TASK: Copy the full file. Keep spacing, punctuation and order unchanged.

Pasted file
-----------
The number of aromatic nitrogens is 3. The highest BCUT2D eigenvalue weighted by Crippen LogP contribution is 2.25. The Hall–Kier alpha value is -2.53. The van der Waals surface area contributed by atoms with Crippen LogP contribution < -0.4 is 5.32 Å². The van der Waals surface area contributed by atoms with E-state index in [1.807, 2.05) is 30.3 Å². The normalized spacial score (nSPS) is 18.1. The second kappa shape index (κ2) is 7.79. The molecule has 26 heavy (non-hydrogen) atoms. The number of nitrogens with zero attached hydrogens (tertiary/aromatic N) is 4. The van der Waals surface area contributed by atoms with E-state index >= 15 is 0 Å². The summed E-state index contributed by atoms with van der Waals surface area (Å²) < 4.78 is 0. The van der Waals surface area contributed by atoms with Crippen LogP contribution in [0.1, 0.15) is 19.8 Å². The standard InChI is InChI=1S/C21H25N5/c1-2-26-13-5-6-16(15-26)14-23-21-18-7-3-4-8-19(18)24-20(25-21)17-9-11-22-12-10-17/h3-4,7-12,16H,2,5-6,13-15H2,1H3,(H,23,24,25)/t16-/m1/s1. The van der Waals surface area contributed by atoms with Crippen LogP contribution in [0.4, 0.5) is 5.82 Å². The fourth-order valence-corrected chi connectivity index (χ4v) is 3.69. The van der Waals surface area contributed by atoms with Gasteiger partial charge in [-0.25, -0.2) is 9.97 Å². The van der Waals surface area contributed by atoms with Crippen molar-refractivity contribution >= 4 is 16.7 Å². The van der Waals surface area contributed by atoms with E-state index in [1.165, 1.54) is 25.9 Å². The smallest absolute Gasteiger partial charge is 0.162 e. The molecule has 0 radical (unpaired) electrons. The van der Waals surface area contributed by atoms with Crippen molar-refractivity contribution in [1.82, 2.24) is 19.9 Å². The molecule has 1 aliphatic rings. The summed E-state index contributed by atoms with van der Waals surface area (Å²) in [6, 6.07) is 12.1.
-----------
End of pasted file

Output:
The number of aromatic nitrogens is 3. The highest BCUT2D eigenvalue weighted by Crippen LogP contribution is 2.25. The Hall–Kier alpha value is -2.53. The van der Waals surface area contributed by atoms with Crippen LogP contribution < -0.4 is 5.32 Å². The van der Waals surface area contributed by atoms with E-state index in [1.807, 2.05) is 30.3 Å². The normalized spacial score (nSPS) is 18.1. The second kappa shape index (κ2) is 7.79. The molecule has 26 heavy (non-hydrogen) atoms. The number of nitrogens with zero attached hydrogens (tertiary/aromatic N) is 4. The van der Waals surface area contributed by atoms with E-state index >= 15 is 0 Å². The summed E-state index contributed by atoms with van der Waals surface area (Å²) < 4.78 is 0. The van der Waals surface area contributed by atoms with Crippen LogP contribution in [0.1, 0.15) is 19.8 Å². The standard InChI is InChI=1S/C21H25N5/c1-2-26-13-5-6-16(15-26)14-23-21-18-7-3-4-8-19(18)24-20(25-21)17-9-11-22-12-10-17/h3-4,7-12,16H,2,5-6,13-15H2,1H3,(H,23,24,25)/t16-/m1/s1. The van der Waals surface area contributed by atoms with Crippen LogP contribution in [0.4, 0.5) is 5.82 Å². The fourth-order valence-corrected chi connectivity index (χ4v) is 3.69. The van der Waals surface area contributed by atoms with Gasteiger partial charge in [-0.25, -0.2) is 9.97 Å². The van der Waals surface area contributed by atoms with Crippen molar-refractivity contribution >= 4 is 16.7 Å². The van der Waals surface area contributed by atoms with E-state index in [1.165, 1.54) is 25.9 Å². The smallest absolute Gasteiger partial charge is 0.162 e. The molecule has 0 radical (unpaired) electrons. The van der Waals surface area contributed by atoms with Crippen molar-refractivity contribution in [1.82, 2.24) is 19.9 Å². The molecule has 1 aliphatic rings. The summed E-state index contributed by atoms with van der Waals surface area (Å²) in [6, 6.07) is 12.1.